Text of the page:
Written by JJ Barnes
I interviewed author Kerry Chaput about her life, what inspires her, and the creative process that went into her new book, Daughter Of The King.
Tell me a bit about who you are.
I work full time in healthcare and write books in every spare minute I find! I live in Bend, Oregon with my husband, two daughters, and two rescue pups. When not writing, you can find me on the hiking trail or in a coffee shop. I consider myself an introvert, an empath, and a caffeine junkie.
When did you first WANT to write a book?
Twelve. I did write a few terrible ones back then. There was this magical quality to books and storytelling, and I just knew I needed to be a part of it.
When did you take a step to start writing?
I attempted several times over the years, but I was still so insecure and the world knocked me back pretty easily. Writing wasn’t “practical” by my parent’s standards, so I turned away from it and chose the sensible path with a solid career. I focused on college and graduate school, marriage, career, kids.
When I turned forty, I just ran out of excuses, and I didn’t want to live one more minute not pursuing the thing I had always wanted to do. Ultimately, I stopped telling myself that I couldn’t do it. I wrote during nap times and in the early morning darkness before the house stirred. It made me feel like I had something special in my life, something I did just for me.
How long did it take you to complete your first book from the first idea to release?
I started my first book at twenty-five, saved it to the hard drive and didn’t look at it for fifteen years! Once I picked it back up, it was another two years before I dared show it to an editor and published it the next year. She was so kind and encouraging (despite it being a hot mess). So, from start to finish, it took about eighteen years. Thank goodness I’ve sped up my process since then. My second novel took one year from idea to publication.
How long did it take you to complete your latest book from the first idea to release?
Four years. While writing my first book, I began to research my husband’s French-Canadian ancestry. I discovered this amazing story but didn’t dare start to write it. The research alone for seventeenth century France was a daunting task. But the story continued to nudge me, and I kept reading and researching. A story began to form, and it took me five months to complete a rough draft.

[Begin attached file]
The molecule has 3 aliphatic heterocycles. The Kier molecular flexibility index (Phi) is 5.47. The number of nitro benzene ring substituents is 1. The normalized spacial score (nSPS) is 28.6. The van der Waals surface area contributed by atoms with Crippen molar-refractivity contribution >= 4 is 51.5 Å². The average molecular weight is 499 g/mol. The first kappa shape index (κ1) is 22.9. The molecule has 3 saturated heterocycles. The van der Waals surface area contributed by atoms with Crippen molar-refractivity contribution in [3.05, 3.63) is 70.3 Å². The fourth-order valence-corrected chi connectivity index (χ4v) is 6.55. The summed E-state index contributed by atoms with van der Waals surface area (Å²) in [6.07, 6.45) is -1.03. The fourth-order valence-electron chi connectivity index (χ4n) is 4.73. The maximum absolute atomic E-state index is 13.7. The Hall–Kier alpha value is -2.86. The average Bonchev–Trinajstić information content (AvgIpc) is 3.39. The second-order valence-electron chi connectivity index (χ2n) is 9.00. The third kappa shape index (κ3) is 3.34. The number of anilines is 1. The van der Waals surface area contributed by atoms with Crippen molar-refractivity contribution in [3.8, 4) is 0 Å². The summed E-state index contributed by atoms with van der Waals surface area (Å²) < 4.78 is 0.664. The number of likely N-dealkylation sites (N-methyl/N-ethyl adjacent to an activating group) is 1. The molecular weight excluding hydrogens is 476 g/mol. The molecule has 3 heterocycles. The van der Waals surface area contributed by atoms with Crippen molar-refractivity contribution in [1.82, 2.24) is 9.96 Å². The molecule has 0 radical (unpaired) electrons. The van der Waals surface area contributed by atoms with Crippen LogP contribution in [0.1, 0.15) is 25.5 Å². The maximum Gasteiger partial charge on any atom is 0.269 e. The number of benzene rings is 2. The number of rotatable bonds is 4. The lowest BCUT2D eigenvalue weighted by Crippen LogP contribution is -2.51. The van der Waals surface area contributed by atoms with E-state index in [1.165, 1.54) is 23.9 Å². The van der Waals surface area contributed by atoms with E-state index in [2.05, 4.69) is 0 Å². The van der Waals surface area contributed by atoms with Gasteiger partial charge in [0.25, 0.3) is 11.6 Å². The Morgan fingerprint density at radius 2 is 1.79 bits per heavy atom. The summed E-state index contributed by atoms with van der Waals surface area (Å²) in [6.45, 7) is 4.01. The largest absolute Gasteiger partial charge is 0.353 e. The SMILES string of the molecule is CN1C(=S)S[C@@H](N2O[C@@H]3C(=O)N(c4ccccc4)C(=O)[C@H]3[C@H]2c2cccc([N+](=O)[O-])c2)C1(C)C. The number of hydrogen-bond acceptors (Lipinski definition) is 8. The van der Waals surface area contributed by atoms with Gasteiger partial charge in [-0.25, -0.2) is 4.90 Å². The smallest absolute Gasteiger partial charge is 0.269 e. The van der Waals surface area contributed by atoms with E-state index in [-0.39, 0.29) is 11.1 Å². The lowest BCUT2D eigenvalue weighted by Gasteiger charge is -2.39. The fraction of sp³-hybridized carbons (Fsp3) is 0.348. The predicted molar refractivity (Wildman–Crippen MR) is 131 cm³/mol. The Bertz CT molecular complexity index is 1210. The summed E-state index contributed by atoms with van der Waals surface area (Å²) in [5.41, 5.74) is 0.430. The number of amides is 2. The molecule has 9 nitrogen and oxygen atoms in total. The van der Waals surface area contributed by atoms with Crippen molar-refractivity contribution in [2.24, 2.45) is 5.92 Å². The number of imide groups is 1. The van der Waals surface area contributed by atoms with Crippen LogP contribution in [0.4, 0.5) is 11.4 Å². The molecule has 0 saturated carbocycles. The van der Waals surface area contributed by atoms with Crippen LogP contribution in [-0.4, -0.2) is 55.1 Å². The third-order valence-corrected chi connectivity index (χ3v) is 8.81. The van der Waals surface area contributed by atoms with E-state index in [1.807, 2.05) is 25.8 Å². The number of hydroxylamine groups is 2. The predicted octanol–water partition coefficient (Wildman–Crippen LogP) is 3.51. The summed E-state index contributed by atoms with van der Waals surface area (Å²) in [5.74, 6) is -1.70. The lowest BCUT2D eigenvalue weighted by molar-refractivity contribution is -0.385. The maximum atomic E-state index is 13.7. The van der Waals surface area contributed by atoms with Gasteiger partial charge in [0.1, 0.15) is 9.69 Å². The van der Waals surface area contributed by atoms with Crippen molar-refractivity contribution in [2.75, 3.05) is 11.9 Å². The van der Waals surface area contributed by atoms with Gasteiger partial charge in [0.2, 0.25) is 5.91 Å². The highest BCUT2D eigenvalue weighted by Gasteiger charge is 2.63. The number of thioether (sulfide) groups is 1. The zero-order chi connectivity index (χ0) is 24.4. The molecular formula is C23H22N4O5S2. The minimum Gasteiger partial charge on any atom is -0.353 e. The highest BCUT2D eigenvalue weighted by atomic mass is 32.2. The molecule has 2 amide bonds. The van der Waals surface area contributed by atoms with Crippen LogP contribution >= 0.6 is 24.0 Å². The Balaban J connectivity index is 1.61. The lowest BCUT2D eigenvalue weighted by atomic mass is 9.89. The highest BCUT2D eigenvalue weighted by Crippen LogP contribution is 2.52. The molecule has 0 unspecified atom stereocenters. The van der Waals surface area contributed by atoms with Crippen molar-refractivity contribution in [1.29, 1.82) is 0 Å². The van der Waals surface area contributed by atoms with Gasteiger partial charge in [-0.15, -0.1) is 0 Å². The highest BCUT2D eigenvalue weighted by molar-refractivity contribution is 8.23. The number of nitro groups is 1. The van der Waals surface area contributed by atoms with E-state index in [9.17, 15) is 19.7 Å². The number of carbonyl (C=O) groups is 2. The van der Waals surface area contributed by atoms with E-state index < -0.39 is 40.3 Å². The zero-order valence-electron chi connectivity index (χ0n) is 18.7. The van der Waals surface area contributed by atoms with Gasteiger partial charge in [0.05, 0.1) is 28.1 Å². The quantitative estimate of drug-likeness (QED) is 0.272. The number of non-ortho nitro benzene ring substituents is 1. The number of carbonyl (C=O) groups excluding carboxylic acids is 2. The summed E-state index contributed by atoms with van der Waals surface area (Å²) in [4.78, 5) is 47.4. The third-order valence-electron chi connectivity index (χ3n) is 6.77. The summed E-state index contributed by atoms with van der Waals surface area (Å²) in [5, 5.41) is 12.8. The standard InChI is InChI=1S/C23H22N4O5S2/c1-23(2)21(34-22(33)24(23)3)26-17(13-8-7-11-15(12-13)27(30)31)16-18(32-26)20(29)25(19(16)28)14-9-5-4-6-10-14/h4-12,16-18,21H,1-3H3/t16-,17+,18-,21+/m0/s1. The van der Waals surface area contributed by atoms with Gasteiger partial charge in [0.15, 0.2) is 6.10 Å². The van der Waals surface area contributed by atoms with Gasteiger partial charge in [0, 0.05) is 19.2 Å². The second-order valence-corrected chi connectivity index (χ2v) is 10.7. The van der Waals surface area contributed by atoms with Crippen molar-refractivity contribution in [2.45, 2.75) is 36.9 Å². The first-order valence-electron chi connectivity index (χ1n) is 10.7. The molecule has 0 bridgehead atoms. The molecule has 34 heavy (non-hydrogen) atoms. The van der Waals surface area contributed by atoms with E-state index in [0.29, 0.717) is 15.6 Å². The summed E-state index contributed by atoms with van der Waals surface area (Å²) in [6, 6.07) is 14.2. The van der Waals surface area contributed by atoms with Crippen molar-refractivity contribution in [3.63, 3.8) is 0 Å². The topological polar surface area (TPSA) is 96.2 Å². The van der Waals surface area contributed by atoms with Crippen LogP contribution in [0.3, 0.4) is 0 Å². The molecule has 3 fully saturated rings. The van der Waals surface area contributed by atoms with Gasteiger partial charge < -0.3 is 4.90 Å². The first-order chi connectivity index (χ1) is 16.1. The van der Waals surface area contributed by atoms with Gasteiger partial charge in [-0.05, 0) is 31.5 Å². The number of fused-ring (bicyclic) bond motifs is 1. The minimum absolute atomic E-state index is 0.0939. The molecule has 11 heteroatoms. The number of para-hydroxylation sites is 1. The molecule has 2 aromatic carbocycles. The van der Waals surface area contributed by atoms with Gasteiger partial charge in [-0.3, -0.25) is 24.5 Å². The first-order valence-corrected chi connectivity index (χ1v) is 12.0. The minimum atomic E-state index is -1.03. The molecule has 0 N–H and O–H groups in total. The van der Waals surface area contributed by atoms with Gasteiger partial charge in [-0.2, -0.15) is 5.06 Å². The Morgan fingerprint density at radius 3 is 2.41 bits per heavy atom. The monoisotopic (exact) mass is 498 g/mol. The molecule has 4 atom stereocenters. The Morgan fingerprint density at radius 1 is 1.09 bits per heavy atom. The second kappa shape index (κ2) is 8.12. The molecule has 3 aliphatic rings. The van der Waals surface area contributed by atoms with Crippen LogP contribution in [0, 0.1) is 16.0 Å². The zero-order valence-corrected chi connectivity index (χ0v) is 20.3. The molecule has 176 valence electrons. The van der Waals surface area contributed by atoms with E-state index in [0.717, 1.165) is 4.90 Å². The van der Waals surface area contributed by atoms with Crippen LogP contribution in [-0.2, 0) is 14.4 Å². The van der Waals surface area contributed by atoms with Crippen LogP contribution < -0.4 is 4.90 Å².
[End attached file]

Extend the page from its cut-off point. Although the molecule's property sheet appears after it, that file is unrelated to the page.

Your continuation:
Still an inexperienced writer, I worked through many, many revisions, critique partners, editors, and beta readers. I pitched it and queried it without much success. I put it away for a good six months while I worked on another project and in that time, a small press offered me an R&R. Reignited with possibility, I dove back into edits. Two months later, I signed with Black Rose and Daughter of the King will publish on December 16, 2021. It’s book one of the Defying the Crown series.
Focusing on your latest release. What made you want to write Daughter Of The King?
The incredible story of these women simply blew me away. King Louis XIV recruited orphaned, impoverished young women to help populate the colony of Canada. He provided them a dowry, new clothes, paid passage, and protection. Once In Quebec, the women would interview and CHOOSE their husbands from a group of settlers.
They took as much time as they wished to make their choice and were under no obligation to marry if they chose not to. They were first married in a civil ceremony so they could break the contract at any time. The King provided money and a farm and paid them again with each baby.
Can you imagine, going from complete hopelessness to being a woman of power? They often chose their husbands in an old-world version of speed dating. I was so taken with their stories, and knowing my daughters are descended from at least three dozen of these incredible women kept the story close to my heart.
What were your biggest challenges with writing Daughter Of The King?
When I started this, I had no tools for being a writer yet. Luckily, I know my way around research so learning about life in 1661 France was an exciting part of the process. Plot comes naturally for me, but I knew little about story structure, character arcs, or word count. My first draft was very messy, and I had to do the difficult work of learning to write as I revised my story.
I was lucky enough to be in a wonderful critique group and they taught me so much. I read craft books and watched webinars, and read every historical fiction book I could get my hands on. I went through the painful process of querying a book that wasn’t ready because I didn’t know it wasn’t ready. Once I completed the R&R I finally understood how to put together all that I’d learned. Querying too soon- it’s the most common pitfall I hear from writers. But I think it’s a mistake we all make and learn from.